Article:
Forum for Science, Industry and Business

Sponsored by:     3M 
Search our Site:

 

A complex agricultural society in Uruguay’s La Plata basin, 4,800-4,200 years ago

02.12.2004


A complex farming society developed in Uruguay around 4,800 to 4,200 years ago, much earlier that previously thought, Iriarte and his colleagues report in this week’s Nature (December 2). Researchers had assumed that the large rivers system called the La Plata Basin was inhabited by simple groups of hunters and gatherers for much of the pre-Hispanic era.



Iriarte and coauthors excavated an extensive mound complex, called Los Ajos, in the wetlands of southeastern Uruguay. They found evidence of a circular community of households arranged around a central public plaza. Paleobotanical analyses of preserved starch grains and phytoliths –tiny plant fossils- show that Los Ajos’ farmers adopted the earliest cultivars known in southern South America, including maize, squash, beans and tubers.

Over time, around 3,000 years ago, the mound complex architectural plan of Los Ajos exhibited sophisticated levels of engineering, planning, and cooperation revealing an earlier, new, and independent architectural tradition previously unknown from this region of southern South America. The formal and compact layout of the central part of the site (Inner Precinct) consists of seven imposing platform mounds surrounding a central plaza area.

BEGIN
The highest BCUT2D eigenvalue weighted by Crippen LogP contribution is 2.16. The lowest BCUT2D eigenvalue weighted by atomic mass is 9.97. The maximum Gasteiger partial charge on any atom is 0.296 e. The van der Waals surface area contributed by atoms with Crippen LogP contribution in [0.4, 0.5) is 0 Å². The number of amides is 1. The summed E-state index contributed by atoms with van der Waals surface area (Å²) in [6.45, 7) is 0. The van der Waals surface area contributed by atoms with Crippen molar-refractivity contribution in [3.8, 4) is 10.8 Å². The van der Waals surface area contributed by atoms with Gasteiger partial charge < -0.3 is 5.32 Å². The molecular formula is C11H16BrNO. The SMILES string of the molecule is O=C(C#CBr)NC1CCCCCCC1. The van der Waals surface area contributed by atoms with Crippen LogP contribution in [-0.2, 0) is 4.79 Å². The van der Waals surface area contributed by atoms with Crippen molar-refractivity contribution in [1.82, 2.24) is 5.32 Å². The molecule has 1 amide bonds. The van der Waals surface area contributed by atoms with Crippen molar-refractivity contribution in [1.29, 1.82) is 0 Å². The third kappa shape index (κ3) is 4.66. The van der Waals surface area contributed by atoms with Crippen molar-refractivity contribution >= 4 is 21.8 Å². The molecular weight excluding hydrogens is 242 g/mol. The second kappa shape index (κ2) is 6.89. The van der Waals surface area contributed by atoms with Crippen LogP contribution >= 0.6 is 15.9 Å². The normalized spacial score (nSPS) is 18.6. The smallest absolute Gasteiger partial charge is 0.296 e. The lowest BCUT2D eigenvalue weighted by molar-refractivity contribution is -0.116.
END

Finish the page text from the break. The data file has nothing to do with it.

Iriarte extracted a sediment core from nearby wetlands to reconstruct what the environment was like when this farming society arose. Combined analyses of preserved pollen and phytoliths indicated that, as in other regions of the world, the mid-Holocene was characterized by significant climatic and ecological changes associated with important cultural transformations. During this period, around 4,500 years ago, the climate was much drier than it is today and "Wetlands became biotic magnets for human habitation providing an abundant, reliable, and a resource-rich supply of foods and water. Furthermore, wetland margins offered an ideal place for the experimentation, adoption, and intensification of agriculture encouraging the Los Ajos’ community to engage into horticulture", explains Iriarte, currently a post-doctoral fellow at the Smithsonian Tropical Research Institute (STRI) in Panama.

At Los Ajos, cultural artifacts are spread out over 12 ha. suggesting the presence of a large resident population. Moreover, as Iriarte indicates "Los Ajos is far from a lonely isolated community in southeastern Uruguay. In the ten square kilometers surrounding Los Ajos alone there are ten other large and spatially complex mound sites. These were thriving societies that probably were integrated into regional networks of towns and villages". Iriarte believes that "this region was a locus of early population concentration in lowland South America."

José Iriarte | EurekAlert!
Further information:
http://www.si.edu

More articles from Agricultural and Forestry Science:

nachricht Energy crop production on conservation lands may not boost greenhouse gases
13.03.2017 | Penn State

nachricht How nature creates forest diversity
07.03.2017 | International Institute for Applied Systems Analysis (IIASA)

All articles from Agricultural and Forestry Science >>>

The most recent press releases about innovation >>>

Die letzten 5 Focus-News des innovations-reports im Überblick:

Im Focus: Giant Magnetic Fields in the Universe